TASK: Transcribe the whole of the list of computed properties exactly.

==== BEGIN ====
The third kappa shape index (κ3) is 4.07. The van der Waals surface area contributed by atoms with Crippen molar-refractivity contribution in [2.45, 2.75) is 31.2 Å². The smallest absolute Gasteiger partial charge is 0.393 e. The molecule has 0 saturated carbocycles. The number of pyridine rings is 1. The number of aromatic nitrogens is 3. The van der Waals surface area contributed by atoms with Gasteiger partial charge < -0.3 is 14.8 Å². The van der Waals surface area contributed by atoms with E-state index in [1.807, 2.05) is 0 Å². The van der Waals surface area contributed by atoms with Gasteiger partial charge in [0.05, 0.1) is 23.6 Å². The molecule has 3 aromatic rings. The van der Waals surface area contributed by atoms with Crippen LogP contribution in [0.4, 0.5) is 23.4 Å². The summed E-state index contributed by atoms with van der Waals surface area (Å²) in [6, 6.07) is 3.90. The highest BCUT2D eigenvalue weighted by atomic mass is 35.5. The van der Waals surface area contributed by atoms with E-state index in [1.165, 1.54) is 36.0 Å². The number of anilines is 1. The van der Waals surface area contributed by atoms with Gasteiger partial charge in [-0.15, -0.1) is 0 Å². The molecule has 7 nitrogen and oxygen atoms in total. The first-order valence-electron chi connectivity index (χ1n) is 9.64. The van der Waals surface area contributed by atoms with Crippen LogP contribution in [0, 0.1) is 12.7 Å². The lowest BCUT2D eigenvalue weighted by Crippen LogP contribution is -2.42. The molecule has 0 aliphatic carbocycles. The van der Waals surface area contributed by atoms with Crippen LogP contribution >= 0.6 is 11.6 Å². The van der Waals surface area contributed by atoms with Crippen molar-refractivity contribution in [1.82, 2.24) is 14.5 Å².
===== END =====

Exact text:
The third kappa shape index (κ3) is 4.07. The van der Waals surface area contributed by atoms with Crippen molar-refractivity contribution in [2.45, 2.75) is 31.2 Å². The smallest absolute Gasteiger partial charge is 0.393 e. The molecule has 0 saturated carbocycles. The number of pyridine rings is 1. The number of aromatic nitrogens is 3. The van der Waals surface area contributed by atoms with Gasteiger partial charge < -0.3 is 14.8 Å². The van der Waals surface area contributed by atoms with E-state index in [1.807, 2.05) is 0 Å². The van der Waals surface area contributed by atoms with Gasteiger partial charge in [0.05, 0.1) is 23.6 Å². The molecule has 3 aromatic rings. The van der Waals surface area contributed by atoms with Crippen LogP contribution in [0.4, 0.5) is 23.4 Å². The summed E-state index contributed by atoms with van der Waals surface area (Å²) in [6, 6.07) is 3.90. The highest BCUT2D eigenvalue weighted by atomic mass is 35.5. The van der Waals surface area contributed by atoms with E-state index in [1.165, 1.54) is 36.0 Å². The number of anilines is 1. The van der Waals surface area contributed by atoms with Gasteiger partial charge in [-0.15, -0.1) is 0 Å². The molecule has 7 nitrogen and oxygen atoms in total. The first-order valence-electron chi connectivity index (χ1n) is 9.64. The van der Waals surface area contributed by atoms with Crippen LogP contribution in [0, 0.1) is 12.7 Å². The lowest BCUT2D eigenvalue weighted by Crippen LogP contribution is -2.42. The molecule has 0 aliphatic carbocycles. The van der Waals surface area contributed by atoms with Crippen LogP contribution >= 0.6 is 11.6 Å². The van der Waals surface area contributed by atoms with Crippen molar-refractivity contribution in [1.82, 2.24) is 14.5 Å².